Hedwig Pachter was the daughter of a Protestant missionary in German East Africa

Hedwig Pachter was the daughter of a Protestant missionary in German East Africa

Hedwig Pachter, the wife of Henry and mother of Renee, was the daughter of a Protestant missionary who served for 20 years in German East Africa, the German colonial possession consisting of present-day Tanzania, Rwanda and Burundi. He was posted in first at the Bethel Mission in Wuga in the Usambara Mountains, where Hedwig was born in 1905, the second of six children, and later in Hohenfriedberg (present-day Lushoto). 

Although colonial administration passed from Germany to England after World War I, the Bethel Mission remained in business and the Rösler family remained in Tanganyika into the 1920s. 

Hedwig entered her university studies in Berlin in the mid-1920s. There she met Heinz Pächter, a Jewish doctoral student and journalist, in 1928. Their romance may have been retarded by family objections to a mixed-religion union. 

Pächter earned his degree and a higher profile with his public lectures and contributions to the socialist journal Die Gesellschaft. In December 1933, he fled Nazi Germany for Paris, where he continued his political activities and wrote under a pseudonym, Henri Rabasseire.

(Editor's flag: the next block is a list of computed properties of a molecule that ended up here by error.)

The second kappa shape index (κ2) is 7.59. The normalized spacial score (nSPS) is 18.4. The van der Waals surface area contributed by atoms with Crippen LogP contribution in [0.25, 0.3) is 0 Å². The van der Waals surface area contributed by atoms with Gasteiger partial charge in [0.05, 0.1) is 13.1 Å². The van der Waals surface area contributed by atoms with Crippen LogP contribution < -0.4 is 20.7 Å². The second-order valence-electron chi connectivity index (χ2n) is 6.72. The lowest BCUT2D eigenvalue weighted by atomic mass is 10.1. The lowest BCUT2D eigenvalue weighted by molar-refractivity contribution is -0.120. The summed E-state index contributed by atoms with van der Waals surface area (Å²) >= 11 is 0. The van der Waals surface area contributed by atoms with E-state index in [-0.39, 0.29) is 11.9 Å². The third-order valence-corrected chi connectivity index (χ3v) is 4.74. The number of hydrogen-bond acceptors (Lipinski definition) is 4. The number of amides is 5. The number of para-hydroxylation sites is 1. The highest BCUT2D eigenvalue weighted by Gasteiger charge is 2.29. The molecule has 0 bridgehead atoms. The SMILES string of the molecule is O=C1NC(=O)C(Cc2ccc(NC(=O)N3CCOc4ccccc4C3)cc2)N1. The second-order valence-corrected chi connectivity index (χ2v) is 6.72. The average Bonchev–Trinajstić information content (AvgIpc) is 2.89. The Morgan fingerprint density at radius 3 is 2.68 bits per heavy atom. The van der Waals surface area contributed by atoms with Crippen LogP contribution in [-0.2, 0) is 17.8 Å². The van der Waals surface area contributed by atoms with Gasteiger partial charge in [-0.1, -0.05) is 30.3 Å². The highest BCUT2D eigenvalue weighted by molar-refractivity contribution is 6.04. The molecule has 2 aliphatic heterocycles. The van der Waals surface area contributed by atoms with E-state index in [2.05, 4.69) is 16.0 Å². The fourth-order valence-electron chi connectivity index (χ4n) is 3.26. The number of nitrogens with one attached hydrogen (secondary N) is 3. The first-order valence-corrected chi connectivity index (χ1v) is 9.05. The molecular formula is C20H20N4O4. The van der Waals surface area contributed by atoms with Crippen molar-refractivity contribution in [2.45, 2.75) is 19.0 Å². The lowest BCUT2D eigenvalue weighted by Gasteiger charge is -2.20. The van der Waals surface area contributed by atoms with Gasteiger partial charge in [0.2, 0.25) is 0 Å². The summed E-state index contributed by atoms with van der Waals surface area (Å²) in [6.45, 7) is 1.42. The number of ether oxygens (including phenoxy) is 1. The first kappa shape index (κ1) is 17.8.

Hedwig joined him there in 1936. He published his essays Spain, Political Crucible in 1938. Quoting next from his biography

In September 1939, Pachter was interned in France, and began efforts to immigrate to the United States. Finally, having married Hedwig in 1940, they fled over the Pyrenees into Spain and eventually sailed from Portugal, arriving together in New York in April 1941.

I believe I have found that their escape from Europe was aided by the Varian Fry committee that helped many intellectuals and artists, but I need to track down the details.

Hedwig helped Henry with his work, doing research and organizing his materials. At first he got work with government think tanks and agencies. When his "Dictionary of Nazi Terms," compiled for the Office of European Economic Research, was revised and expanded in 1942 into his first American publication, Nazi-Deutsch, a Glossary of Contemporary German Usage, Hedwig was credited as a contributor. 

Renee was born the next year. The family lived on the Upper West Side at West End and 101st Street. In her oral history, Renee describes growing up in an intellectual emigre household with parents not attuned to American culture. 

I won't go further with Henry's career here and I don't have much on Hedwig's American life. I know that in 1980 she translated a biography of the anti-Nazi activist Sophie Scholl. Henry died that same year, and she organized his papers for donation to the State University of New York. 

Hedwig died in at age 82 in 1988 and is buried together with her husband in Green-Wood Cemetery in Brooklyn.